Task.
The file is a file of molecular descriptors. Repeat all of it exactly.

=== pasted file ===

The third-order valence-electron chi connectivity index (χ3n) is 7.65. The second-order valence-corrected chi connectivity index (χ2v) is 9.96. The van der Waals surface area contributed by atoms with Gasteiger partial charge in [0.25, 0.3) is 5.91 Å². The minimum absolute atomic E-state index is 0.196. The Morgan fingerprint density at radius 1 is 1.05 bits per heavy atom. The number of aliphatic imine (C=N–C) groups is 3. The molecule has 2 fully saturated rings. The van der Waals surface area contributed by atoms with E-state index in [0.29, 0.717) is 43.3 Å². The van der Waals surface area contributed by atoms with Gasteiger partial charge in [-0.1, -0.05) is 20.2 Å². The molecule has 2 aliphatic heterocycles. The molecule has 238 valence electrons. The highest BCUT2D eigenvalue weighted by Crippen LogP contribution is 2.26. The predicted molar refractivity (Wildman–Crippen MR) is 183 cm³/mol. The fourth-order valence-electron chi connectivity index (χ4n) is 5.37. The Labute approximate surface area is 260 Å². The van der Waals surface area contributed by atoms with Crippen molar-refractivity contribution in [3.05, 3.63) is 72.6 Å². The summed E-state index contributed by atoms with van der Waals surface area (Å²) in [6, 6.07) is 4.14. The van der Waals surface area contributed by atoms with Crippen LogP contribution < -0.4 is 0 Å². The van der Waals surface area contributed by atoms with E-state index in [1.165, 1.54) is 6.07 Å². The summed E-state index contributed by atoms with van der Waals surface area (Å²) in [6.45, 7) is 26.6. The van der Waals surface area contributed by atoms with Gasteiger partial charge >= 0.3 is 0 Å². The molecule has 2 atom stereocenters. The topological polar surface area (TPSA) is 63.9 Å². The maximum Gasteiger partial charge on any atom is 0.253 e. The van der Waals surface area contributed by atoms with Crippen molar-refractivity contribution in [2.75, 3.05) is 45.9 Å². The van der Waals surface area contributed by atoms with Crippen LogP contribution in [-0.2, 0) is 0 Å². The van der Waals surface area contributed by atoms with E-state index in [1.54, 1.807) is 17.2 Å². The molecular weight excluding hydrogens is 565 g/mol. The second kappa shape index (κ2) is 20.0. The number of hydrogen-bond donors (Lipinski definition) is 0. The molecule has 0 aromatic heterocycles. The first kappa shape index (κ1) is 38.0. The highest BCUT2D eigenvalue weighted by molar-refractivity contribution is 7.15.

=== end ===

The third-order valence-electron chi connectivity index (χ3n) is 7.65. The second-order valence-corrected chi connectivity index (χ2v) is 9.96. The van der Waals surface area contributed by atoms with Gasteiger partial charge in [0.25, 0.3) is 5.91 Å². The minimum absolute atomic E-state index is 0.196. The Morgan fingerprint density at radius 1 is 1.05 bits per heavy atom. The number of aliphatic imine (C=N–C) groups is 3. The molecule has 2 fully saturated rings. The van der Waals surface area contributed by atoms with E-state index in [0.29, 0.717) is 43.3 Å². The van der Waals surface area contributed by atoms with Gasteiger partial charge in [-0.1, -0.05) is 20.2 Å². The molecule has 2 aliphatic heterocycles. The molecule has 238 valence electrons. The highest BCUT2D eigenvalue weighted by Crippen LogP contribution is 2.26. The predicted molar refractivity (Wildman–Crippen MR) is 183 cm³/mol. The fourth-order valence-electron chi connectivity index (χ4n) is 5.37. The Labute approximate surface area is 260 Å². The van der Waals surface area contributed by atoms with Crippen molar-refractivity contribution in [3.05, 3.63) is 72.6 Å². The summed E-state index contributed by atoms with van der Waals surface area (Å²) in [6, 6.07) is 4.14. The van der Waals surface area contributed by atoms with Crippen LogP contribution < -0.4 is 0 Å². The van der Waals surface area contributed by atoms with E-state index in [1.165, 1.54) is 6.07 Å². The summed E-state index contributed by atoms with van der Waals surface area (Å²) in [6.45, 7) is 26.6. The van der Waals surface area contributed by atoms with Gasteiger partial charge >= 0.3 is 0 Å². The molecule has 2 atom stereocenters. The topological polar surface area (TPSA) is 63.9 Å². The maximum Gasteiger partial charge on any atom is 0.253 e. The van der Waals surface area contributed by atoms with Crippen molar-refractivity contribution in [2.75, 3.05) is 45.9 Å². The van der Waals surface area contributed by atoms with Crippen LogP contribution in [-0.2, 0) is 0 Å². The van der Waals surface area contributed by atoms with E-state index in [1.54, 1.807) is 17.2 Å². The molecular weight excluding hydrogens is 565 g/mol. The second kappa shape index (κ2) is 20.0. The number of hydrogen-bond donors (Lipinski definition) is 0. The molecule has 0 aromatic heterocycles. The first kappa shape index (κ1) is 38.0. The highest BCUT2D eigenvalue weighted by molar-refractivity contribution is 7.15.